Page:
The hid­den God and his in­scrutable ways

Malta Independent - - LETTERS -

My sole in­ten­tion is to stem Mr John Guil­lau­mier’s in­tol­er­a­ble amount of acer­bic and hos­tile com­ments, tirades and in­nu­en­dos against the Church and any­thing holy. This how­ever should be done in mod­er­a­tion.

There was a time when this pa­per af­forded a mo­nop­oly in the let­ters sec­tion to a cer­tain per­son who had am­ple time and space to sharpen his knives and fire on all cylin­ders to ex­pose his sin­is­ter phi­los­o­phy (April – Au­gust 2016). His let­ters were treated as if they had just been handed down from the mount on a tablet of stone. I hope this pa­per does not fall back into this pe­riod’s ways of crony­ism and dis­crim­i­na­tion dur­ing which I some­times felt like be­ing forced to climb Mount Ever­est in flip-flops. It has al­ways been an up­hill strug­gle to have a let­ter pub­lished but my in­sis­tence and con­vic­tion to have my let­ters pub­lished ex­press­ing, what I be­lieve to be right and proper, driven on by hope brings me neatly to this let­ter.

With ref­er­ence to let­ter “Beg­ging for graces” (TMIS, 9 Oc­to­ber), no­body can re­ally ex­plain that co­nun­drum and what­ever is writ­ten about the sub­ject does not get any closer to the rea­son why this hap­pens. It is hard for any­one to di­gest that sick­ness and pain, a stark re­al­ity, un­mis­take­ably leads us to af­firm that suf­fer­ing is com­pat­i­ble with God’s love. How­ever, a tinge of faith can clar­ify and al­le­vi­ate the com­plex­ity of this dilemma.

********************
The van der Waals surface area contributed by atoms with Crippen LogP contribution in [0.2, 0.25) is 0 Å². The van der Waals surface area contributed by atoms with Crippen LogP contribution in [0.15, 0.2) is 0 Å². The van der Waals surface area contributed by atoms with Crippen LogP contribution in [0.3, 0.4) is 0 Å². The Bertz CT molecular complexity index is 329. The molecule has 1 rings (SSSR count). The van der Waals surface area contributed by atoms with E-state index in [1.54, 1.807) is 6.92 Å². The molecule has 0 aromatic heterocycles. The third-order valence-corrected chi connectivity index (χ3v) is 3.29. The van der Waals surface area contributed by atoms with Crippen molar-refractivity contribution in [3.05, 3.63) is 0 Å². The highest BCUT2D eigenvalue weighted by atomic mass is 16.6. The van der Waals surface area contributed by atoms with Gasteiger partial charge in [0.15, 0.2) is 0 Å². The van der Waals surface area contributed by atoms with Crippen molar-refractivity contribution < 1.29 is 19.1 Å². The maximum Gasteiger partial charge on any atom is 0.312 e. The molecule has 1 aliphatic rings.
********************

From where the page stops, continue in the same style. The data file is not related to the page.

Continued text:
When the man­ner of Peter’s death by cru­ci­fix­ion was fore­told by Je­sus, it sig­ni­fied glory to God.

Suf­fer­ing in it­self is noth­ing, but suf­fer­ing shared with Christ’s pas­sion is a won­der­ful gift (Mother Teresa), the death of God him­self on the cross. He en­tered our world of flesh and blood, tears and death. He laid aside his im­mu­nity to pain and suf­fered for us. Thus our suf­fer­ings be­come more man­age­able thanks to him and it is God’s only self-jus­ti­fi­ca­tion in such a world of ours. Scrip­ture de­scribes God as a hid­den God (St Paul) and you have to make an ef­fort of faith to find Him, as all blessed souls do, “In si­lence and in hope shall your strength be” (Isa­iah 30.15).

But who can un­der­stand God’s pros­e­ly­ti­za­tion? And this has not cov­ered the pain and suf­fer­ings of chil­dren and we re­main in hor­ri­fied in­com­pre­hen­sion. How­ever the fol­low­ing ex­cerpt can be of some spir­i­tual balm and en­shrines this mys­tery.

“For we have not a high priest who can­not have com­pas­sion on our in­fir­mi­ties, but one tried as we are in all things ex­cept sin” (Jews 4. 15).

Sad­ness and ac­cep­tance of the cross, peace and love are ev­er­last­ing for peo­ple of good­will and more so for Chris­tians. In any case, athe­ism has no so­lu­tion for sim­i­lar cir­cum­stances, but be­liev­ers at least can cling to the con­so­la­tion of re­li­gion and faith.

John Az­zopardi Zab­bar

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